In your sales organization, you may have some groups that outperform others. These performance differences often come down to the manager and a good sales manager knows that they must focus on five key elements.
- Sales Process
- The Difference Between Managing and Leading
Let’s review how great sales managers use these elements to guide their team.
Better Sales Process
Neil Patel points out that sales reps are the source of the most leads (38%) in an organization. But understanding the difference between a real lead and a dud is a critical part of an effective sales process. Spending too much time on a dead lead can kill the effectiveness of your organization’s resources. Your reps may be excited about the potential whale they hope to land. However, if your organization doesn’t generally sell to “whale” clients, caution your rep to pay attention. It may be too expensive and ultimately unproductive to pursue some leads. If the prospect doesn’t respond to multiple outreach attempts or has said they aren’t interested, it’s time to move on.
You should document how long it takes to move a client through the sales funnel and a good sales manager knows to watch out for stragglers. In some cases, you’ll have to encourage your reps to spend more time on accounts that will close faster. Our forthcoming research, the 2021 Voice of the Buyer study, shows that for B2B purchases valued at less than $10,000, 25% of businesses have between four and six employees participate in the buying process. You know what that means. It will take longer to close the deal. On average, “75% of all B2B sales take at least 4 months to close.”
It’s never a great experience to lose a key account. Sales managers should first uncover the real reason for the loss. Did the account leave because your organization didn’t show them the value of your offering? Or did your company lose the business because you haven’t kept pace with what’s happening in the marketplace? The answers to this kind of analysis will help you bolster your team’s resiliency.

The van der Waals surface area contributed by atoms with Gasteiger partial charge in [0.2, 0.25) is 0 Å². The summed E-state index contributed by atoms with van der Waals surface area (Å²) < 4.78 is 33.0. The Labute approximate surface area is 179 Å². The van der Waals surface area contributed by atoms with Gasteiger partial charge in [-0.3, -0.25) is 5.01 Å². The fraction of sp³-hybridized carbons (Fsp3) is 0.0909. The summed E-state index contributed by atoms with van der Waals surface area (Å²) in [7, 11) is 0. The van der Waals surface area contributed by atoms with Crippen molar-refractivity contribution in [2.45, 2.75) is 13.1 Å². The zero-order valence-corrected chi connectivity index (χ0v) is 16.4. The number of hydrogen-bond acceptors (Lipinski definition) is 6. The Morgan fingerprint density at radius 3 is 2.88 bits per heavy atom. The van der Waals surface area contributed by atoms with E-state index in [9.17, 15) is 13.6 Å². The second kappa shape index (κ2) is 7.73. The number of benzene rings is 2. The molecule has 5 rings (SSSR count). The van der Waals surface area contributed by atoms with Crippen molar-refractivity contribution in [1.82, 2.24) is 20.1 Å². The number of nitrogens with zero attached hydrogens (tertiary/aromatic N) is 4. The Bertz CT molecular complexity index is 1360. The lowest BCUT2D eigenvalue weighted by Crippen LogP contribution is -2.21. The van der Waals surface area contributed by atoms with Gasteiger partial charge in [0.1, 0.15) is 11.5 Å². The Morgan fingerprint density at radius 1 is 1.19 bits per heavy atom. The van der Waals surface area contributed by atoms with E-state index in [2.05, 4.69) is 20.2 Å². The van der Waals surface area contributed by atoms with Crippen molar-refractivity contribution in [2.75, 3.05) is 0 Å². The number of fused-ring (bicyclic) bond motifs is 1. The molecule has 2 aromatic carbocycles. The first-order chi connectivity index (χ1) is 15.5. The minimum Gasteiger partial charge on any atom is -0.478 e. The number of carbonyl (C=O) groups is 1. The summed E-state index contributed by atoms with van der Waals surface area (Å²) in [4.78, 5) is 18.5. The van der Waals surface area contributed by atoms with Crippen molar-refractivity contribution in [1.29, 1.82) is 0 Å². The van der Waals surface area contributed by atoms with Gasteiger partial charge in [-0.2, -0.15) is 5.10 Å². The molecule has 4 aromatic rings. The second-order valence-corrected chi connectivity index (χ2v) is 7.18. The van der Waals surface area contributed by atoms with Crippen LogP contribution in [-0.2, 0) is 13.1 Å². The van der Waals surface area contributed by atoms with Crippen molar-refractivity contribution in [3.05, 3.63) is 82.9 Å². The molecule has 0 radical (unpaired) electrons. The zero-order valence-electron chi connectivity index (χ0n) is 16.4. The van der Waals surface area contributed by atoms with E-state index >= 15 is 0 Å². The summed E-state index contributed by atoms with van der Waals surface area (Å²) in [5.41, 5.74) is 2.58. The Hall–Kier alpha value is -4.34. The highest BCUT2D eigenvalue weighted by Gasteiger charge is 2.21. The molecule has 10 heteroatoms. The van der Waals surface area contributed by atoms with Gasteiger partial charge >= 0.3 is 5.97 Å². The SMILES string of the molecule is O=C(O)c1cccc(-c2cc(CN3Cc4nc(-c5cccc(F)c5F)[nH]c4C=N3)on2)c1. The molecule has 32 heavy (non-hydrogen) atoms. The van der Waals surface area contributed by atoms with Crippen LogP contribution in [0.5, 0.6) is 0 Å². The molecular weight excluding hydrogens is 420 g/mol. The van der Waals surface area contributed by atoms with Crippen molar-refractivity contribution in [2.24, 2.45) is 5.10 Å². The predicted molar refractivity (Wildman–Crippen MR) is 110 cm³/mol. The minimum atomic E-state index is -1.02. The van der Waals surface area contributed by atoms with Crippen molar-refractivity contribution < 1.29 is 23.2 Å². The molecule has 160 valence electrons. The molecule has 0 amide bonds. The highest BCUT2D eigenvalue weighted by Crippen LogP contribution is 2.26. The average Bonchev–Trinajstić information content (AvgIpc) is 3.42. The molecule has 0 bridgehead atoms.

Acknowledge that you had a loss. Then, lead your team to the next goal by charting a new course based on the results of your analysis. The new course of action might include providing extra coaching for a rep who needs to improve their negotiating skills or lobbying for product enhancement to stay ahead of the competition.
When you ask employees to change the way they’re working, some team members will happily comply. Other team members won’t be as quick to adjust their habits. They may generally be resistant to change, or they might think they know better than you. One way to help employees gain your trust is to provide plenty of feedback. Employees who quickly make changes need to hear whether they are performing up to your expectations. Your other employees must hear feedback that will motivate them to adapt to the methods you’re suggesting. Take the time to study the results of any assessments your employees have taken. These results may indicate what your reluctant rep truly cares about and offer insight about specific motivational tendencies you can speak to during your one-on-one meetings.
If you know for certain that your sales reps are motivated by money, cash bonuses can be a great way to incentivize and reward them. Other reps will be more interested in professional development or training that will prepare them for the next step in the career. A good sales manager will use an employee tracking or coaching system to store personal details about each employee. When one of your reps receives backstage passes to meet their favorite musical entertainer, they’ll show their appreciation with extra loyalty.
A Good Sales Manager Knows The Difference Between Managing and Leading
A great sales manager knows they need to track what their reps are doing as they nurture leads through the sales funnel. Managers must be there on a daily basis when a rep worries that they didn’t do a good enough job on a presentation and when a rep celebrates success. This emotional roller coaster can be draining. Great managers preserve enough energy to also lead their team. During a Monday morning stand-up meeting, leaders can get their group excited about achieving the week’s goal. When leaders speak enthusiastically about what the goal means for the company and society at large, they inspire team members to do their best.